Republican leaders dream of a more “normal” 2014 midterm election with its low 41.9% turnout. Voters 65-plus were 22% of the electorate that year; 57% voted for Republicans and 41% for Democrats. The 2014 election cycle saw much backlash against President Obama, resulting in the GOP retaining the House and winning control of the Senate. Ah, the good old days.
Anuzis’ optimism about 2022 stems from an elemental tendency: “Seniors are the most loyal voting demographic in America, and they tend to vote conservative.” All true, and the 65-plus voter group is also growing by 0.4% annually — from 17% of the population in 2020 to a projected 21% by 2030.
Anuzis will try to leverage these demographics. “Many underestimate the power of the senior vote,” he says, “while others assume they are predominately liberal and only interested in government handouts. Nothing could be further from the truth.”
Anuzis also cites a difference between the 2018 and 2022 midterms: “In 2018, the GOP had the political power, now the Democrats do and will have to own all of the disastrous policies leading up to the election.”
Whether seniors consider Biden’s policies “disastrous” remains to be seen, but surely they will turn out to vote in numbers greater than their percentage of the population. The new survey by RealClear Opinion Research found that 77% of 65-plus voters said they “definitely will be voting” in 2022, with 11% saying they “probably will be voting.” If these extraordinarily high turnout numbers hold, seniors will either be a blessing or a curse for Republicans eager to take back Congress.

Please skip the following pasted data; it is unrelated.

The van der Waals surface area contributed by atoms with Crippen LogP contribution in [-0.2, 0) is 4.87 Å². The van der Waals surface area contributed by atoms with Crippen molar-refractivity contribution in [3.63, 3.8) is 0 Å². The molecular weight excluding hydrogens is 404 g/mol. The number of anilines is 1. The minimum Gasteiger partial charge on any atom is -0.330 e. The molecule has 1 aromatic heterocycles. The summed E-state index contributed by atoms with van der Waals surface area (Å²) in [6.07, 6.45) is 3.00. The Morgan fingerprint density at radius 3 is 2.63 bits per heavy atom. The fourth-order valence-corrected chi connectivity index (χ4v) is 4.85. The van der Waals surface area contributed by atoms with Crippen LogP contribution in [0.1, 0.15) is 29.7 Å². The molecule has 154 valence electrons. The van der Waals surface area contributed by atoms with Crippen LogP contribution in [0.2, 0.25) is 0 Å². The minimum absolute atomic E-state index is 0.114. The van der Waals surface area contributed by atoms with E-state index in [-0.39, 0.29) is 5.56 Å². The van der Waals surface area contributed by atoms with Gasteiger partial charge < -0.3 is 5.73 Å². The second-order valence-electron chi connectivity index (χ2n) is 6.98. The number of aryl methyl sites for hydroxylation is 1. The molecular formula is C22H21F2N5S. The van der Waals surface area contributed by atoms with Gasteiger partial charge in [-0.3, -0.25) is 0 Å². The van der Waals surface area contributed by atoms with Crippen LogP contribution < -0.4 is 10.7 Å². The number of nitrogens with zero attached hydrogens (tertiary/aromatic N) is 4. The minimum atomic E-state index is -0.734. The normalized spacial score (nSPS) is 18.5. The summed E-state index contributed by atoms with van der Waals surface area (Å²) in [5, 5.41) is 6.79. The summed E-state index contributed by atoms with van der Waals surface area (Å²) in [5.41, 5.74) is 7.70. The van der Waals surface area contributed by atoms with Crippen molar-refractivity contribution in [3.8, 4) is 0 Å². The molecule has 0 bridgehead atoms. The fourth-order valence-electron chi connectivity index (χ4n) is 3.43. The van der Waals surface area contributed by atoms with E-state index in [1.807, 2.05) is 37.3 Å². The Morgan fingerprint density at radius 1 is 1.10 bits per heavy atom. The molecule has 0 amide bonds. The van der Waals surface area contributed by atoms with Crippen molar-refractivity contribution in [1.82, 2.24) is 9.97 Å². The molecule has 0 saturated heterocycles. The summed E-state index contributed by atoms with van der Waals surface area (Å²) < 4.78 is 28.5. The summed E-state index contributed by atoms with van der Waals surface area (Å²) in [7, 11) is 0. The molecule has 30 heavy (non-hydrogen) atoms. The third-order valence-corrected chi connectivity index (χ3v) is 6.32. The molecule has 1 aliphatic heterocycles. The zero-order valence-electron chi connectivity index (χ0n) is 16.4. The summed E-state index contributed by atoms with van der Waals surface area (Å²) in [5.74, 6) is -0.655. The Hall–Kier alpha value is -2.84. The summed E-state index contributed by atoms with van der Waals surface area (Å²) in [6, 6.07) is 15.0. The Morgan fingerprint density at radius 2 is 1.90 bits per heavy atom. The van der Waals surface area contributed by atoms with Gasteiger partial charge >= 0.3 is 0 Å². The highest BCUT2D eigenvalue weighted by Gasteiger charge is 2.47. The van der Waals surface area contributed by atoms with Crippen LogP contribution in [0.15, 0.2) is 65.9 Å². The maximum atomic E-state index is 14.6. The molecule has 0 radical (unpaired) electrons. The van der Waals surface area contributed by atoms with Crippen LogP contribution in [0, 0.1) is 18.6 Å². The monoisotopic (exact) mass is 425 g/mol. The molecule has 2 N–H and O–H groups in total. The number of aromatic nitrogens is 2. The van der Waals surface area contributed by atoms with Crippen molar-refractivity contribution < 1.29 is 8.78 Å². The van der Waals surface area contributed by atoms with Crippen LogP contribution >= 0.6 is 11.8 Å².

Even though President Biden will not be on the ballot in the midterms, his popularity will significantly impact the outcome. At the early stages of the new administration, the RealClear survey found that 49% of 65-plus voters view Biden favorably and 50% unfavorably. But his job approval rating with seniors was slightly lower, with a net 47% saying “good” and net 52% “not so good.”
Seniors are apparently tougher on Biden than all voters because the RCP poll average has him with a 53.5% approval vs. 42.5% disapproval. By comparison, at this time in Donald Trump’s presidency, his RCP average poll rating was 41.1% approving with 52.6% disapproving.
Anuzis calls Trump “the wild card” in the 2022 election, but other, unforeseen ones are likely to emerge. For example, RCP’s Susan Crabtree last week wrote, “As of February, some 43 state legislatures had proposed more than 250 bills aimed at overhauling election laws” to counter Democrats’ efforts to expand mail-in voting. It would be ironic if new voting laws wind up subverting GOP midterm turnout among seniors, many of whom relish the convenience of absentee voting.
Ultimately, the Republican Party is waging a battle against Father Time by depending on predominantly white 65-plus voters to tilt elections in their favor. Those days are going, going, almost gone, since the 2018 midterms saw 18-to-29-year-olds vote Democratic by a 35-percentage-point difference and 30-to-44-year-olds by a 19-point difference.
Republicans were “saved” in 2018 after narrowly winning the more mature 45-to-64-year-olds by one percentage point. These middle-agers were the largest demographic group, 39% of the electorate — one point more than in the 2020 election that saw the same single-point GOP margin of victory.
Unless current voting trends change and a large chunk of 45-to-64-year-olds have a Republican conversion, the GOP may be relegated to minority status in Washington for the foreseeable future.